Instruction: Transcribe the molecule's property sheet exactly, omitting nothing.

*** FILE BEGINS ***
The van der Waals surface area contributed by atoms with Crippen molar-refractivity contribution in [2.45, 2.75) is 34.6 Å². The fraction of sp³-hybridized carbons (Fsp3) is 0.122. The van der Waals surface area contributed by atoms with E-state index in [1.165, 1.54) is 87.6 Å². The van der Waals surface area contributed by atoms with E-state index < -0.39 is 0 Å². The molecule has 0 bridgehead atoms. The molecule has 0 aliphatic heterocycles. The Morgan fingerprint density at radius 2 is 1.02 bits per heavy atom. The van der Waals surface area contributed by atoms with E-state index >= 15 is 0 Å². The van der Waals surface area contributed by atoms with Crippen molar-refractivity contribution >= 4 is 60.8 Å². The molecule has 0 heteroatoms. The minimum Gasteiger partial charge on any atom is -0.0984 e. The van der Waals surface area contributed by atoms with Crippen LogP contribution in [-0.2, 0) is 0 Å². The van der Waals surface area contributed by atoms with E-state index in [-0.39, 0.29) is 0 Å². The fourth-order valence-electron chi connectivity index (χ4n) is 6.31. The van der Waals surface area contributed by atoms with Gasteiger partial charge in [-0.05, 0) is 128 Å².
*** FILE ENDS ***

The van der Waals surface area contributed by atoms with Crippen molar-refractivity contribution in [2.45, 2.75) is 34.6 Å². The fraction of sp³-hybridized carbons (Fsp3) is 0.122. The van der Waals surface area contributed by atoms with E-state index in [1.165, 1.54) is 87.6 Å². The van der Waals surface area contributed by atoms with E-state index < -0.39 is 0 Å². The molecule has 0 bridgehead atoms. The molecule has 0 aliphatic heterocycles. The Morgan fingerprint density at radius 2 is 1.02 bits per heavy atom. The van der Waals surface area contributed by atoms with E-state index >= 15 is 0 Å². The van der Waals surface area contributed by atoms with Crippen molar-refractivity contribution >= 4 is 60.8 Å². The molecule has 0 heteroatoms. The minimum Gasteiger partial charge on any atom is -0.0984 e. The van der Waals surface area contributed by atoms with Crippen LogP contribution in [-0.2, 0) is 0 Å². The van der Waals surface area contributed by atoms with E-state index in [-0.39, 0.29) is 0 Å². The fourth-order valence-electron chi connectivity index (χ4n) is 6.31. The van der Waals surface area contributed by atoms with Gasteiger partial charge in [-0.05, 0) is 128 Å².